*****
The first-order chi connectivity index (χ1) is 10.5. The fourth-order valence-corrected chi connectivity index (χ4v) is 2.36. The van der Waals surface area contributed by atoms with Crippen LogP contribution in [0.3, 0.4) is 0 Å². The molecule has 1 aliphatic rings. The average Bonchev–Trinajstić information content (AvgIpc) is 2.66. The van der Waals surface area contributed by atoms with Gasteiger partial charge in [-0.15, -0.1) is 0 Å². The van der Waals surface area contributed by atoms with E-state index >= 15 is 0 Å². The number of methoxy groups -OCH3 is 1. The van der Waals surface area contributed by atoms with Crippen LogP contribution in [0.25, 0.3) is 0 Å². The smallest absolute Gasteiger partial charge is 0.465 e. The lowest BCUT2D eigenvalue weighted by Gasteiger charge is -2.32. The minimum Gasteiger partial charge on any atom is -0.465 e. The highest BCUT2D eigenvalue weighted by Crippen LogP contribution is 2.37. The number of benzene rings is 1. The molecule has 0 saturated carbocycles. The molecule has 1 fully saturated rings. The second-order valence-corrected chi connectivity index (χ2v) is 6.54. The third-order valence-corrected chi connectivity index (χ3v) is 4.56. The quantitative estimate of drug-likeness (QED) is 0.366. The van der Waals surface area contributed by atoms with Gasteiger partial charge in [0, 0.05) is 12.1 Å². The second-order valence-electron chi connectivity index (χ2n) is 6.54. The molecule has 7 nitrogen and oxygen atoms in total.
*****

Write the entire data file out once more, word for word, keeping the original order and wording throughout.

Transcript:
The first-order chi connectivity index (χ1) is 10.5. The fourth-order valence-corrected chi connectivity index (χ4v) is 2.36. The van der Waals surface area contributed by atoms with Crippen LogP contribution in [0.3, 0.4) is 0 Å². The molecule has 1 aliphatic rings. The average Bonchev–Trinajstić information content (AvgIpc) is 2.66. The van der Waals surface area contributed by atoms with Gasteiger partial charge in [-0.15, -0.1) is 0 Å². The van der Waals surface area contributed by atoms with E-state index >= 15 is 0 Å². The number of methoxy groups -OCH3 is 1. The van der Waals surface area contributed by atoms with Crippen LogP contribution in [0.25, 0.3) is 0 Å². The smallest absolute Gasteiger partial charge is 0.465 e. The lowest BCUT2D eigenvalue weighted by Gasteiger charge is -2.32. The minimum Gasteiger partial charge on any atom is -0.465 e. The highest BCUT2D eigenvalue weighted by Crippen LogP contribution is 2.37. The number of benzene rings is 1. The molecule has 0 saturated carbocycles. The molecule has 1 fully saturated rings. The second-order valence-corrected chi connectivity index (χ2v) is 6.54. The third-order valence-corrected chi connectivity index (χ3v) is 4.56. The quantitative estimate of drug-likeness (QED) is 0.366. The van der Waals surface area contributed by atoms with Gasteiger partial charge in [0, 0.05) is 12.1 Å². The second-order valence-electron chi connectivity index (χ2n) is 6.54. The molecule has 7 nitrogen and oxygen atoms in total.